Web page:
- Posted by Elaine Zecher
- On December 23, 2016
- 0 Comments
Welcome to Shabbat Awakenings!
Spoiler alert. Hanukkah may not be about the miracle of the oil lasting longer than anticipated. It may not even be about the brave Maccabees who defended their right to be Jewish. It may definitely not be about presents, especially 8 days worth of them.
Tomorrow night, as the sun sets, and we take out our Hanukkah menorah to light the first candle, taste some modern latke concoction lifted from the pages of the Times, and bite into a gourmet donut, what then will we be celebrating? What moment in our religious spiritual history will we be lifting up?
There is some history to tell here of the second century BCE. We turn to two books compiled around 120 BCE, which detail some of the events that occurred years before. The First and Second Book of the Maccabees, found in the Apocrypha, a collection of books not part of the Hebrew Bible, provide a perspective on the origins of Hanukkah. The Judeans, who lived before 168 BCE, brought their harvests to the Temple in Jerusalem as a sacred offering. But they could not get into the Temple since the outside ruling power of the Greco-Syrians had defiled it and prevented the Judeans from entering the sanctuary to observe their holiday. After a long fought battle, which lasted for two years, they managed to gain control. On the twenty-fifth day in the Hebrew month of Kislev, they purified the Temple and could finally celebrate the harvest festival of Sukkot.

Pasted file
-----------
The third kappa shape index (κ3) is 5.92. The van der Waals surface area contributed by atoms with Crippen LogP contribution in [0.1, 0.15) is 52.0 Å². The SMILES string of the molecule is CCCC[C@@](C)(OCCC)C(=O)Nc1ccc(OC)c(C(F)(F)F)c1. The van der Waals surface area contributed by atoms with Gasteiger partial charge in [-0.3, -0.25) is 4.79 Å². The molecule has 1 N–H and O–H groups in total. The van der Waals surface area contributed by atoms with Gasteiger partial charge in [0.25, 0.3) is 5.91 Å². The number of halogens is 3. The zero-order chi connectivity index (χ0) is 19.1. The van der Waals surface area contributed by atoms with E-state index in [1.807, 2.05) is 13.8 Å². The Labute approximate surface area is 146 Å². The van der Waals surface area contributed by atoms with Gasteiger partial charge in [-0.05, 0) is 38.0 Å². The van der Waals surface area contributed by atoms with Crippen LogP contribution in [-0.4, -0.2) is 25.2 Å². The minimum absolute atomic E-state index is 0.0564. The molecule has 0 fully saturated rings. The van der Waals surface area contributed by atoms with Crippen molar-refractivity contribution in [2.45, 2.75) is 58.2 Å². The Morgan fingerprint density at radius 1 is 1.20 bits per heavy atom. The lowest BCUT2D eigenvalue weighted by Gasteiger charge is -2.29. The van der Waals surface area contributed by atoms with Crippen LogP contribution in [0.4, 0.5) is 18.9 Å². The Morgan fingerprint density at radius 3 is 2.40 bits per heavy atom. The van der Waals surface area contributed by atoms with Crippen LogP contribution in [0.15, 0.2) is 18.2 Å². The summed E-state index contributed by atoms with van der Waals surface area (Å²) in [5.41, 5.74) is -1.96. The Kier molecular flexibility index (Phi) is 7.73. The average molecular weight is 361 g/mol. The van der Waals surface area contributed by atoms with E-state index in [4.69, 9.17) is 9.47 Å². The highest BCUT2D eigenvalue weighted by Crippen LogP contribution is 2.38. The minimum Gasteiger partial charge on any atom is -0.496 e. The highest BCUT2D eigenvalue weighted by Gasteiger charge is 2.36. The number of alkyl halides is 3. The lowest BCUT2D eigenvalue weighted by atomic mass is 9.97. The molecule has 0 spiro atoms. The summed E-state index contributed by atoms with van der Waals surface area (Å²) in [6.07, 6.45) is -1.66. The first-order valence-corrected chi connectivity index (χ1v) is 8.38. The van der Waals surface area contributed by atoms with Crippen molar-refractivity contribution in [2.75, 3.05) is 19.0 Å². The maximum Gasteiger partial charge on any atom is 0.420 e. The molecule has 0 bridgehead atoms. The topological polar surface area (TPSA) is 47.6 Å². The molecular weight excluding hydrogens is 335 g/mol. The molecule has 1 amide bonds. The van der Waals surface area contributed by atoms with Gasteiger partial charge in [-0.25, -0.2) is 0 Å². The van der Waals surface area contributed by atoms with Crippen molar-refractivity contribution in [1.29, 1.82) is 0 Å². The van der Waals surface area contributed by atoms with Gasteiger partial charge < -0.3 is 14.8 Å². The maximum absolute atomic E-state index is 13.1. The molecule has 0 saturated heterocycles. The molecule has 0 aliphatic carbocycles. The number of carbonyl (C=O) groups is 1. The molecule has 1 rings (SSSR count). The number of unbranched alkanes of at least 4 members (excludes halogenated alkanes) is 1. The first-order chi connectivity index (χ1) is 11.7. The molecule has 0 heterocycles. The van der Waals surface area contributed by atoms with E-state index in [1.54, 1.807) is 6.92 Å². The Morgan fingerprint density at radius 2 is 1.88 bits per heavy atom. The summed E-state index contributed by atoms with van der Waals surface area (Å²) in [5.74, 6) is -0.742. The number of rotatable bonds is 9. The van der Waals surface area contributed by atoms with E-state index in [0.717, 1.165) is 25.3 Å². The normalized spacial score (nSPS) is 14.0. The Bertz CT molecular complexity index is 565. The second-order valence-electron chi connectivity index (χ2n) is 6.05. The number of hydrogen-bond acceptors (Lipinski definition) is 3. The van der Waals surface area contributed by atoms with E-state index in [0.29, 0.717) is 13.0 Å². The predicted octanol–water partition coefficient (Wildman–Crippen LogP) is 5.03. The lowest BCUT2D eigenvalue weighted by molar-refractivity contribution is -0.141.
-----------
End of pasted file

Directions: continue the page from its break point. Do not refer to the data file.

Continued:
“The Jews celebrated joyfully for eight days as on the feast of Booths [Sukkot], remembering how, a little while before, they had spent the feast of Booths living like wild animals in the caves on the mountains…By public edict and decree they prescribed that the whole Jewish nation should celebrate these days [in Kislev] every year.” (First Maccabees 10:6-8)
They called the holiday, Sukkot in Kislev. It then evolved into its own commemoration. These ancient Jews reclaimed their Judaism. They lost it and found it again and powerfully declared it holy. They took what they knew of Sukkot and refashioned it into the holiday of Hanukkah.
Perhaps, that is the greatest miracle we will celebrate starting tomorrow night. As we move from the light of Shabbat into the lights of Hanukkah, we can reclaim our traditions and create great celebration.
Shabbat Shalom and Chag Sameach!
Qabbalat Shabbat starts at 6 p.m. We will enjoy some latkes and sufganiyot (donuts) at the Oneg to prepare for Hanukkah! Check out Torah study on Shabbat morning for a great opportunity to study together. A short service begins at 9 a.m.
Connect with me here. I welcome your thoughts and reflections.